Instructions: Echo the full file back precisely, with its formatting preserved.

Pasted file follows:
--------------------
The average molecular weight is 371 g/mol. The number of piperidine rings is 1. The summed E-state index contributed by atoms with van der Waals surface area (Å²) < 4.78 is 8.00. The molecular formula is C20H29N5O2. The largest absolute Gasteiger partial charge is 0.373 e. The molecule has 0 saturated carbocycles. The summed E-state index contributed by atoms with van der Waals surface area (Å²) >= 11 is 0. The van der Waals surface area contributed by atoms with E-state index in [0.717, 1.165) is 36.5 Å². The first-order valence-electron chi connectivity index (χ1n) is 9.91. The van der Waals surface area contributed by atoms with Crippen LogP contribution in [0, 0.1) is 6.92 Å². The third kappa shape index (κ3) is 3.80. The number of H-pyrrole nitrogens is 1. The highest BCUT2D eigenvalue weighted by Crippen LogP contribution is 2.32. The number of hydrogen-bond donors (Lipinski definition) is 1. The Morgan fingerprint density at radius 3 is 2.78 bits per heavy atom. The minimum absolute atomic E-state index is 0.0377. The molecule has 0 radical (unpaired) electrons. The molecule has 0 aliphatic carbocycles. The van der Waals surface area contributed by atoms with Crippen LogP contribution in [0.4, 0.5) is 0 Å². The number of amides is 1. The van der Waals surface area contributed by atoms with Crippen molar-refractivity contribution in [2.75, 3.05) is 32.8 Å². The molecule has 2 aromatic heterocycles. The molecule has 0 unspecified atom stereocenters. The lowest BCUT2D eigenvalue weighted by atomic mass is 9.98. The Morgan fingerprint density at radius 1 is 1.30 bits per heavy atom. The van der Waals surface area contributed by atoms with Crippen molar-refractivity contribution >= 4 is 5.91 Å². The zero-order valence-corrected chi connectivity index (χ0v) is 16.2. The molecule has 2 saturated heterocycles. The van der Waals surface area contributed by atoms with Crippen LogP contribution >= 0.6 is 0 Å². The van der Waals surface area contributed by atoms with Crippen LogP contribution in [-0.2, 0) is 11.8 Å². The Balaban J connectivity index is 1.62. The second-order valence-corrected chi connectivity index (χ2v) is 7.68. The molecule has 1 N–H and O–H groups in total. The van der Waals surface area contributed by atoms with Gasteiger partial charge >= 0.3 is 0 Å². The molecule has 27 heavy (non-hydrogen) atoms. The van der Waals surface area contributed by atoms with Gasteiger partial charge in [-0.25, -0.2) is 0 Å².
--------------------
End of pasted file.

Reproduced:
The average molecular weight is 371 g/mol. The number of piperidine rings is 1. The summed E-state index contributed by atoms with van der Waals surface area (Å²) < 4.78 is 8.00. The molecular formula is C20H29N5O2. The largest absolute Gasteiger partial charge is 0.373 e. The molecule has 0 saturated carbocycles. The summed E-state index contributed by atoms with van der Waals surface area (Å²) >= 11 is 0. The van der Waals surface area contributed by atoms with E-state index in [0.717, 1.165) is 36.5 Å². The first-order valence-electron chi connectivity index (χ1n) is 9.91. The van der Waals surface area contributed by atoms with Crippen LogP contribution in [0, 0.1) is 6.92 Å². The third kappa shape index (κ3) is 3.80. The number of H-pyrrole nitrogens is 1. The highest BCUT2D eigenvalue weighted by Crippen LogP contribution is 2.32. The number of hydrogen-bond donors (Lipinski definition) is 1. The Morgan fingerprint density at radius 3 is 2.78 bits per heavy atom. The minimum absolute atomic E-state index is 0.0377. The molecule has 0 radical (unpaired) electrons. The molecule has 0 aliphatic carbocycles. The van der Waals surface area contributed by atoms with Crippen LogP contribution in [0.4, 0.5) is 0 Å². The number of amides is 1. The van der Waals surface area contributed by atoms with Crippen molar-refractivity contribution in [2.75, 3.05) is 32.8 Å². The molecule has 2 aromatic heterocycles. The molecule has 0 unspecified atom stereocenters. The lowest BCUT2D eigenvalue weighted by atomic mass is 9.98. The Morgan fingerprint density at radius 1 is 1.30 bits per heavy atom. The van der Waals surface area contributed by atoms with Crippen molar-refractivity contribution >= 4 is 5.91 Å². The zero-order valence-corrected chi connectivity index (χ0v) is 16.2. The molecule has 2 saturated heterocycles. The van der Waals surface area contributed by atoms with Crippen LogP contribution >= 0.6 is 0 Å². The van der Waals surface area contributed by atoms with Crippen LogP contribution in [-0.2, 0) is 11.8 Å². The Balaban J connectivity index is 1.62. The second-order valence-corrected chi connectivity index (χ2v) is 7.68. The molecule has 1 N–H and O–H groups in total. The van der Waals surface area contributed by atoms with Gasteiger partial charge >= 0.3 is 0 Å². The molecule has 27 heavy (non-hydrogen) atoms. The van der Waals surface area contributed by atoms with Gasteiger partial charge in [-0.25, -0.2) is 0 Å².